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Fire Prevention

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plan_evacution

Your home evacuation plan

 

 

 

Smoke Alarm

Smoke alarms are required on every floor, including in basements, and must be checked to ensure that they are in good working order. Smoke alarms must be installed between rooms and the rest of the floor or in hallways. Batteries should be changed every six months. You may choose to use the time changes as your reminder to change your smoke alarm battery.

Have you tested yours? If not, take a few seconds to do so, and spend a few cents on new batteries. They could save your life!

Maintaining smoke Alarm

Legislation requiring the installation of at least one smoke alarm

Installing a smoke alarm alone is not sufficient to ensure your protection: it is also necessary to ensure that it is maintained and in good working order, as specified in the wording of the future legislation on the requirement to install a smoke alarm.

A poorly maintained smoke alarm can go off at the wrong time, late or not at all!

Regularly test your smoke detector

Once a month, press the “test” button on your smoke detector to check whether it is operating properly.

The signal should be heard immediately.

You can use the smoke of a candle that has just been blown out to simulate a detection and a trigger, or if there is a smoker in the house, you can use the smoke from the cigarette.

The alarm should sound for approximately one minute, after which the alarm will turn off by itself.

This test should be done every year or when the family has been away from home for more than seven days.

As soon as the alarm goes off, brush away the smoke to spare the battery.

Clean your smoke alarm

In order to eliminate dust particles and guarantee maximum protection, vacuum the alarm’s lateral openings, or pass a soft brush over them, and clean the outside of the casing with a damp sponge or cloth.

It is recommended that this be done twice a year. This can be done more frequently if the room is dusty.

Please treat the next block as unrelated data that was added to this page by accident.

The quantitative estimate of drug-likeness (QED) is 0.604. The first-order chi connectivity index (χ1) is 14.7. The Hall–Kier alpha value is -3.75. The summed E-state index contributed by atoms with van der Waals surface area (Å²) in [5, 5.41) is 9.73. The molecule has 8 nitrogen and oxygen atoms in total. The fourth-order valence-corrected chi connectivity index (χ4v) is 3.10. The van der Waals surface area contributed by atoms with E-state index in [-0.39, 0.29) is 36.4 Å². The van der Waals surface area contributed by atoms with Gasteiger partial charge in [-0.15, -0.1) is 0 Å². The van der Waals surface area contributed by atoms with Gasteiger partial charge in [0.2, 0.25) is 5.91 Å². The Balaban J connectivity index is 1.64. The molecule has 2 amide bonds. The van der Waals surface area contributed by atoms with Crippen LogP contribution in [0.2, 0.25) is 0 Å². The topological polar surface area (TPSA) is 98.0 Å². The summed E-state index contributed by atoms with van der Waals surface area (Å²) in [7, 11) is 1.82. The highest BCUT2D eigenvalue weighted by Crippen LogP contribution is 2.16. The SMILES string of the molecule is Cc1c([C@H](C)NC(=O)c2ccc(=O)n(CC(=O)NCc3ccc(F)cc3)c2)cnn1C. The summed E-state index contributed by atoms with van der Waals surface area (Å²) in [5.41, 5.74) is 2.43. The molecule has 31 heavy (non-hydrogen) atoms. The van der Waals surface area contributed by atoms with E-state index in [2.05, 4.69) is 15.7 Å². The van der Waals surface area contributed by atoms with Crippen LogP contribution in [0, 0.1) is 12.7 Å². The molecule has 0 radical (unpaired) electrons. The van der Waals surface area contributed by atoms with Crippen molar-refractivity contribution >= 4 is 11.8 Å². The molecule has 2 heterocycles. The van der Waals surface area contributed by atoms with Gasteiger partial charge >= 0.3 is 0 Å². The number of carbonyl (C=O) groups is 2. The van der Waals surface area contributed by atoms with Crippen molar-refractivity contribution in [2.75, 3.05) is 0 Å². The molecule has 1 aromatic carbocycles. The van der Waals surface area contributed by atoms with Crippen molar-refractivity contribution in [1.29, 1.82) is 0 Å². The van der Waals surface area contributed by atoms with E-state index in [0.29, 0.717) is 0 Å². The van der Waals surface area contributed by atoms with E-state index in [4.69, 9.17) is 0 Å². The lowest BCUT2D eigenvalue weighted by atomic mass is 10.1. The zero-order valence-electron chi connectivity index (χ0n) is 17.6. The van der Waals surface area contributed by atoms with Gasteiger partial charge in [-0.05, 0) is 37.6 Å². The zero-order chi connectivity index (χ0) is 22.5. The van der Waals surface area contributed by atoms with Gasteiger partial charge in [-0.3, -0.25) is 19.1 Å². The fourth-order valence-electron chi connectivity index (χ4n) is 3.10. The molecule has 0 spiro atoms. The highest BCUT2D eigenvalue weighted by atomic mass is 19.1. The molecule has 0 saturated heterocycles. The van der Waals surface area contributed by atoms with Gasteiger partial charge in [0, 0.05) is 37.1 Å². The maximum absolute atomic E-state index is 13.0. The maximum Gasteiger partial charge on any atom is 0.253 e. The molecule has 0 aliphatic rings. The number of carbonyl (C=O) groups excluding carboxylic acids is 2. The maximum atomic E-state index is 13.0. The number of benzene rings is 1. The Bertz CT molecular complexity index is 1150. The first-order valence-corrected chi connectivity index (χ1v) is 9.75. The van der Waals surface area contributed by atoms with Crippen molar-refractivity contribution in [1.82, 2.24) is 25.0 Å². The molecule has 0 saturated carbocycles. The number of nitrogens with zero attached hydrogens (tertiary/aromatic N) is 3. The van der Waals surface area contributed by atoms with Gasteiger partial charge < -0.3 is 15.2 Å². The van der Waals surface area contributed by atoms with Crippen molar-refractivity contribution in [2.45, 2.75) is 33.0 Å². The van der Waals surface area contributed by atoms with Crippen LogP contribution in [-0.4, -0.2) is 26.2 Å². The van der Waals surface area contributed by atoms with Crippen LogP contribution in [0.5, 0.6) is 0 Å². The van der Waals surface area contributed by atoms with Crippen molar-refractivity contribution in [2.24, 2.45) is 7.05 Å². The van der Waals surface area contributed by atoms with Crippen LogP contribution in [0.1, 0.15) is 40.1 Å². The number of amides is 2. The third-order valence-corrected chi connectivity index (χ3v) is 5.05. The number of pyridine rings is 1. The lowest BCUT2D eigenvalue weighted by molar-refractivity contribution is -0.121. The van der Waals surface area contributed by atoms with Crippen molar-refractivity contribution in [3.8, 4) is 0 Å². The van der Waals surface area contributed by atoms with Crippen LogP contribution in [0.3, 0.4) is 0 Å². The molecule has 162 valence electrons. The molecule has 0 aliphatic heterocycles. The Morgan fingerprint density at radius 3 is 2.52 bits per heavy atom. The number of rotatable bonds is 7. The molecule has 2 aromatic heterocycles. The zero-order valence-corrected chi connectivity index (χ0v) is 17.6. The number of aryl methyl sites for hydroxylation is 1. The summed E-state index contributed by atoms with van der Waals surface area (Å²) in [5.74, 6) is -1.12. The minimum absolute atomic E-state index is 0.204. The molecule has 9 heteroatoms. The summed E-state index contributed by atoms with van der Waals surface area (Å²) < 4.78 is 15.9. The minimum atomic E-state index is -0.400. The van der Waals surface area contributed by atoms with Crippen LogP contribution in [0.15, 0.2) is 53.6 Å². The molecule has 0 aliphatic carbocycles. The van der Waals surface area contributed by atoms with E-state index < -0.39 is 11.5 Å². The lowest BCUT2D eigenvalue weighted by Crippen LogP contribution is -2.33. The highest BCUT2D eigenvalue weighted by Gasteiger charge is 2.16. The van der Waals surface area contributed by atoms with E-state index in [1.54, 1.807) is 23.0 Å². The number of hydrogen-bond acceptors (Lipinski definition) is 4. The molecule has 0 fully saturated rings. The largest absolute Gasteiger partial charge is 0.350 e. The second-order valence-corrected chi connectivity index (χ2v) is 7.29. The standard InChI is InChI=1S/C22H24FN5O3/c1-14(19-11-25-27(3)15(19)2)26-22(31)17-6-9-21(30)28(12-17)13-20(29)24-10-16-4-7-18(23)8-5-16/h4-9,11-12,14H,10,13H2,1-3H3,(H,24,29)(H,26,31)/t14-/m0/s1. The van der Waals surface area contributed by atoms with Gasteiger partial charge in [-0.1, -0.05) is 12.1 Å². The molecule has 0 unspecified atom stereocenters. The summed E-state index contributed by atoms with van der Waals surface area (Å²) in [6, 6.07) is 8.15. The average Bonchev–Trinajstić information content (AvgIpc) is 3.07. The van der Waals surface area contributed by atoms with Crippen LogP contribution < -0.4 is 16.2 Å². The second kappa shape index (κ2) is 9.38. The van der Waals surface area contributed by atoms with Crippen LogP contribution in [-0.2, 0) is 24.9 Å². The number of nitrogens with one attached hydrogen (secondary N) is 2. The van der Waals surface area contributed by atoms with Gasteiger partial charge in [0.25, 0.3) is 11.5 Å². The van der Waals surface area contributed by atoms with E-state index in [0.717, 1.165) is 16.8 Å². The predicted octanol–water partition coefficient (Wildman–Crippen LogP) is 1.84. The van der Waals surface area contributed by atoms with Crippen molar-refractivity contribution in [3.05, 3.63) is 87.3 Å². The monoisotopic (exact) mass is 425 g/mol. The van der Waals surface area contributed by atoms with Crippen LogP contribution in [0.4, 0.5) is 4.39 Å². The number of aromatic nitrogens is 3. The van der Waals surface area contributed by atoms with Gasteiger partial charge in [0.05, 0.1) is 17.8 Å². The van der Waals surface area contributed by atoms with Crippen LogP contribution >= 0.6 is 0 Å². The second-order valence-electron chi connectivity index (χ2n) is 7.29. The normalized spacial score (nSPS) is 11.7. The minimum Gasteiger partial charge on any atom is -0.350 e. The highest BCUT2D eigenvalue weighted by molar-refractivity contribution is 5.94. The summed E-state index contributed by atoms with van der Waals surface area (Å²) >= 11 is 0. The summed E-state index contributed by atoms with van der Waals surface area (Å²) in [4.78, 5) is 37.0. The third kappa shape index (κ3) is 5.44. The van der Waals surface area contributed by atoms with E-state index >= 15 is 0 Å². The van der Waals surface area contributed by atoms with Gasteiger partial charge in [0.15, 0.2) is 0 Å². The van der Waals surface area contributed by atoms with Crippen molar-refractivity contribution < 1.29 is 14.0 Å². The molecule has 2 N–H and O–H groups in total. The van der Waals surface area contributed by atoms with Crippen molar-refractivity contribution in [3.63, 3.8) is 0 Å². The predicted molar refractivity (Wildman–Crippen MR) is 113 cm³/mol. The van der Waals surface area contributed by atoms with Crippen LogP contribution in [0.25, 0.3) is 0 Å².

If it is not connected to a power circuit, the battery should be changed annually.

In order to remember to make this change, choose a family member’s birthday or a season or time change.

Replace the battery when the alarm goes off intermittently, because this means that the battery is running low.

Replace your alarm every 10 years

Smoke detectors have to be replaced at least every ten years. Check the packaging for its expected lifespan.

Make a note of this information, including the installation date, and keep it with your home insurance papers, for example, for easy reference if necessary.

Carbon Monoxide Alarms

Carbon monoxide is a toxic gas that is responsible for several cases of intoxication every year.

Carbon monoxide intoxication can have irreversible consequences and can even lead to death.

Contrary to many other gases, carbon monoxide is invisible and odourless. It does not irritate the eyes or the respiratory tract.

Only a carbon monoxide detector can alert you to its presence.

Sweeping chimneys

Owners are responsible for ensuring that chimneys are swept annually.

Kitchen Fires

Most kitchen fires are caused by frying foods – never leave cooking food unsupervised.

Preventive Visits

Under the fire safety cover plan, the fire department will conduct preventive visits to make recommendations and collect data to identify the potential risk in every residence and business in the territory. These measures are aimed at facilitating the work of intervention teams in case an alarm is triggered.

Each visit involves a team of two firefighters. If nobody is home when they stop by, a document will be left indicating how to contact us to make an appointment.

Open fires

Before lighting an open air fire, you will need a burning permit from the Director of Public Safety at 1754 Route 148.

Please note that a new burning by-law has been passed, and from now on every open fire requires a permit, regardless of the time of year, and the area will be checked ahead of time. This is supported by the SOPFEU.

SOPFEU and Fire Hazards

For information about fire hazards in a particular region, go to the fire hazard page at www.sopfeu.qc.ca, and sign up. The SOPFEU Web site provides information about preventive measures in effect and the risk of fire.